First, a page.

And then he asked, “Whatever happened to Mr. Steve?”

8 Comments

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  • This is a great story, John. We never know how our lives will touch others’. We get so used to conformity that to experience another way can be upsetting. Your blog today reminds me of many people in my life who have seemed strange. I wonder what their impact in the larger picture has been?

  • What ever happen to stories?

    My two favorite include a meeting I had with the Thai Minister of Finance in 2001. As I was cooling my heels in his opulent office waiting for him I noticed the pictures on the sidebar table..one in partcular was a group of school boys with this tall white guy in the background. When the Minster arrived I asked about the picture..he said that was his school and “the tall guy was the PCV that taught this Harvard trained lawyer English!”

    Sometime in the 1980’s while attending a PC seminar at International House at Columbia University I was approached by a Korean in the lobby looking for a Mr. Johnston from Missouri, a Peace Corps Volunteer. The Korean chap wanted to thank the PCV English teacher and making it possible to come to Colombia University for law studies. ( I never did locate Mr. Johnston but I met hundreds like him!)

  • Teaching is important and English is needed everywhere. Higher quality teachers could be found to do the teaching even if it’s only English as second language. I’d wonder why we couldn’t higher professional for the cost of one PC per year.

    Teaching English was always thought of as mistake for a primary program, maybe secondary. Like working at NGOs/partnering/US government funding like PEPFAR directly paying for PCs; we are too expensive for this work. H. RES. 1396 has our budget at $892,000,000; that’s about $100,000 per PC per year at over 8000 PCs. These are expensive English teachers/NGO partnered/ PEPFAR funded PCs.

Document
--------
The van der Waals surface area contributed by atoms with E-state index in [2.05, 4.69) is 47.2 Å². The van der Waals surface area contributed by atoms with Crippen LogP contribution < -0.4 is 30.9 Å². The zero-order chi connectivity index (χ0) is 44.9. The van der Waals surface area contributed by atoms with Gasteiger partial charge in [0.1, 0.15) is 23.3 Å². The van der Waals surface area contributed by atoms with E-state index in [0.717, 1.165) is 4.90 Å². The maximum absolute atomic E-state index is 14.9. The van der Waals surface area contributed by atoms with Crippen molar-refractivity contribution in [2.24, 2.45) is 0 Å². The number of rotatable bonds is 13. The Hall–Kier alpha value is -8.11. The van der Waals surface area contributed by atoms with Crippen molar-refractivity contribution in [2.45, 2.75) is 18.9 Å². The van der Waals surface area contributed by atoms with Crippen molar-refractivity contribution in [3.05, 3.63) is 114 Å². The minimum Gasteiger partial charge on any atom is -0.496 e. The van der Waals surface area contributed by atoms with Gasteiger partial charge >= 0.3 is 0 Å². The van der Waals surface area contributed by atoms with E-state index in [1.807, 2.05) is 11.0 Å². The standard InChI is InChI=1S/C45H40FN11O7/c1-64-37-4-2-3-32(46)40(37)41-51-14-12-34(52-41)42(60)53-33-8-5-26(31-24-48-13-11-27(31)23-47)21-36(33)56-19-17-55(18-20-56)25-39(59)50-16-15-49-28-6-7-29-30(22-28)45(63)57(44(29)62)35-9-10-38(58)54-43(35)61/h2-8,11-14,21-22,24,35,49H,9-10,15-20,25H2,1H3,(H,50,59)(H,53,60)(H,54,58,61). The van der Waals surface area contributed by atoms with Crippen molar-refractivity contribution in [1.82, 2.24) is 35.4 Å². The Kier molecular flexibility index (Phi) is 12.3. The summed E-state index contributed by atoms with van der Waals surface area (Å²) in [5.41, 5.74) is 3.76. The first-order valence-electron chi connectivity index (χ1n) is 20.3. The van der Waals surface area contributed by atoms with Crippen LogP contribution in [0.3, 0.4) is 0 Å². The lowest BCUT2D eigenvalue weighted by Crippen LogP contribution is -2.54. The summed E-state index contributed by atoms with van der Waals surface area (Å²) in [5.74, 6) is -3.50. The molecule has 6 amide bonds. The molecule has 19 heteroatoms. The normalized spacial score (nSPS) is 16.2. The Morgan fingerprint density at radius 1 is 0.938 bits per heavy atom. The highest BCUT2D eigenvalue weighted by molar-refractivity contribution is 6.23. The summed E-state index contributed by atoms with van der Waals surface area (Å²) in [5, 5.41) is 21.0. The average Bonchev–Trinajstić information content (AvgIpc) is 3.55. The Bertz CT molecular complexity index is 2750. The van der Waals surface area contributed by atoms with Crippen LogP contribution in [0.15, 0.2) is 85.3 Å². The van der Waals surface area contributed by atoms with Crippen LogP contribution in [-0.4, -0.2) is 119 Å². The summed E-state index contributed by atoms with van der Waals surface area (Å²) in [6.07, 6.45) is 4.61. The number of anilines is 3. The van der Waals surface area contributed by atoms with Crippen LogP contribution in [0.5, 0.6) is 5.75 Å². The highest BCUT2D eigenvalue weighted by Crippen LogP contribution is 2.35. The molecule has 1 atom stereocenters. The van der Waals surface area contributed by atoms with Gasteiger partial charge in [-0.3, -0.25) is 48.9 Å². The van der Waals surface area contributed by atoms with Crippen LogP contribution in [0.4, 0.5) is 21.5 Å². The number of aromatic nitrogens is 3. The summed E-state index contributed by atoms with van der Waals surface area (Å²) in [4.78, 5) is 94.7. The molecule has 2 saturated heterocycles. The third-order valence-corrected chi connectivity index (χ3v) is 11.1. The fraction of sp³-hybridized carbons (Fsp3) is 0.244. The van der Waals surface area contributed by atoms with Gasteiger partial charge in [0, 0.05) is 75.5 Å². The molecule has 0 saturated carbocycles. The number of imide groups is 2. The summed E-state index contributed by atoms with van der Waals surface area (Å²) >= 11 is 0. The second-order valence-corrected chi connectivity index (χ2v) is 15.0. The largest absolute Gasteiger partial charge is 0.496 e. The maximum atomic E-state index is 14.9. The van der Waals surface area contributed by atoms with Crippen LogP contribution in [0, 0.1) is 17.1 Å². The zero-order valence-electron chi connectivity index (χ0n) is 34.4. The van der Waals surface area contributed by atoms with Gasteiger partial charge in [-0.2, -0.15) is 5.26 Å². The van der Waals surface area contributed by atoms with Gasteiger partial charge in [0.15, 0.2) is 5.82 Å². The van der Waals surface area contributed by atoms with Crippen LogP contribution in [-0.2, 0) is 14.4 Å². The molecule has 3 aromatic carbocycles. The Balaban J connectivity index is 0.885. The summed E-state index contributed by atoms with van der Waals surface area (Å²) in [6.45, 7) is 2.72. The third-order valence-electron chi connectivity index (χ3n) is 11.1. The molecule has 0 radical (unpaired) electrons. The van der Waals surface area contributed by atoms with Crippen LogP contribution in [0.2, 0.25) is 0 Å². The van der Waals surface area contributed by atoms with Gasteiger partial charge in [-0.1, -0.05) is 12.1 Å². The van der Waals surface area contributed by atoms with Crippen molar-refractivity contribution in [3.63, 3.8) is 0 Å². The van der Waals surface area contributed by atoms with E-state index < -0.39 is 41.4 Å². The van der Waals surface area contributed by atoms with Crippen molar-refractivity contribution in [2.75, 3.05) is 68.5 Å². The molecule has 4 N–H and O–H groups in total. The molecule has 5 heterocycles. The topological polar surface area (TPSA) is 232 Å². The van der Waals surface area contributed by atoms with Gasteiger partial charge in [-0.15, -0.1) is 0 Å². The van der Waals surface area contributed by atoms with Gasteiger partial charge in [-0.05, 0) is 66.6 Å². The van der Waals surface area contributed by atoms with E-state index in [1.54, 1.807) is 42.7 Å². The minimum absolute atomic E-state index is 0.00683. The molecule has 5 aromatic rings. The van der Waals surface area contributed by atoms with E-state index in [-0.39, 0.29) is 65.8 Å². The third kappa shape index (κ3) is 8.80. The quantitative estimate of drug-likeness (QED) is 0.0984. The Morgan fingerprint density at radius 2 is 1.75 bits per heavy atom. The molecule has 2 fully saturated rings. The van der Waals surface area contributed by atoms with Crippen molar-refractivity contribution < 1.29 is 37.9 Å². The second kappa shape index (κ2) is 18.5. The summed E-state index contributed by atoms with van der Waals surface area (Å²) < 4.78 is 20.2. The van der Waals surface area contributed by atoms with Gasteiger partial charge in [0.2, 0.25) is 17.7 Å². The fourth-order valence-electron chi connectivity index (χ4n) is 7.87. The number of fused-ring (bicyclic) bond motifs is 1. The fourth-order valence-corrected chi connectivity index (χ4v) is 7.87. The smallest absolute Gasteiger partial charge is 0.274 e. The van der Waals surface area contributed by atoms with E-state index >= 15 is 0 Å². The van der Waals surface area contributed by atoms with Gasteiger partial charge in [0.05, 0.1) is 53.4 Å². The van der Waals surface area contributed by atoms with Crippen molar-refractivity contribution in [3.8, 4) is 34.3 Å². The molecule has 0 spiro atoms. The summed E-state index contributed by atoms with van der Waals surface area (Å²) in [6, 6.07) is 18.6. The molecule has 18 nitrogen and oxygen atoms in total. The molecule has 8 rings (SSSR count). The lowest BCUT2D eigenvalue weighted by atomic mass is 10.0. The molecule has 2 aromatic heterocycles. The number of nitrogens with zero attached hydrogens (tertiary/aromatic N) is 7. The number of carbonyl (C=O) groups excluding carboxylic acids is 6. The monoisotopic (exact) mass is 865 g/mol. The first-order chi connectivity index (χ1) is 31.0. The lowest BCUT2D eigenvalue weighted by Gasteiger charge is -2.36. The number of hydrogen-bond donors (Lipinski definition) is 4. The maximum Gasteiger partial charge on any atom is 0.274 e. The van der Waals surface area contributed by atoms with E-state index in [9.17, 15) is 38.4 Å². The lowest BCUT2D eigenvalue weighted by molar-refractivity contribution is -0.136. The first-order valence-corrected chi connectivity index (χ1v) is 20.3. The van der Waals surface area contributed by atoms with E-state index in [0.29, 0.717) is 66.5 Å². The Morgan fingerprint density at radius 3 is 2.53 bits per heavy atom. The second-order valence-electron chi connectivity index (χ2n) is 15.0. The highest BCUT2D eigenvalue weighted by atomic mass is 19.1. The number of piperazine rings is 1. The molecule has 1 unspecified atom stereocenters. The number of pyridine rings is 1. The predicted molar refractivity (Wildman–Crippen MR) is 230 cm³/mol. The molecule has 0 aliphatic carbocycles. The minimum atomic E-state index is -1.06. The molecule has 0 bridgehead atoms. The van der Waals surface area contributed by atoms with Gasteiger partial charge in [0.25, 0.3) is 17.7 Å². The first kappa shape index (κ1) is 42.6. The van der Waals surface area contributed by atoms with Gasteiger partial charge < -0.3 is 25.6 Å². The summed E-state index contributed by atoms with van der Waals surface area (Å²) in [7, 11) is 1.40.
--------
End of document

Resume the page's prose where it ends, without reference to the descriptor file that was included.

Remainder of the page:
• I’m pretty sure I remember Steve Foehr, if he was in group VI. I remember a skinny blonde haired guy who looked like one of the Beach Boys. We used to hang out in Addis when we both came to town (I was in Harar). I’d gotten a reel-to-reel tape of the Animals first album and was playing it at parties all the time. There was one song on it that Steve loved instantly and begged me to record it for him, which I did. It was “We Gotta Get Out of This Place”, He couldn’t stop singing and dancing to it. The next time I came to Addis I heard that he’d just up and left.

  • There is a lot I don’t know about Steve Foehr–past and present–but you are right, he was ‘skinny blond haired guy’ in those days in Ethiopia. But one thing I do know is that Steve finished his tour as a PCV.

  • Although, i have always regarded my teaching of auto mechanics to have not been up to standard, because I did not know the theory, when I first arrived at my first assignment at the Point Four Technical School in Asmara, Ethiopia, the students took one look at me and asked me how old I was. After telling them I was 23, most of them were older than me and wanted to know what I could teach them with so little experience. They had been trying to repair a distributor for two days and could not get the car running. It took me 15 minutes to take out the distributor, set the points correctly and put it back in, setting the ignition timing as well and getting the engine to run. They never questioned my age again. My only claim for success was teaching two Ethiopian flutists to play orchestral music when I was a member of the Ethiopian National Symphony, for which my roommate was the percussionist.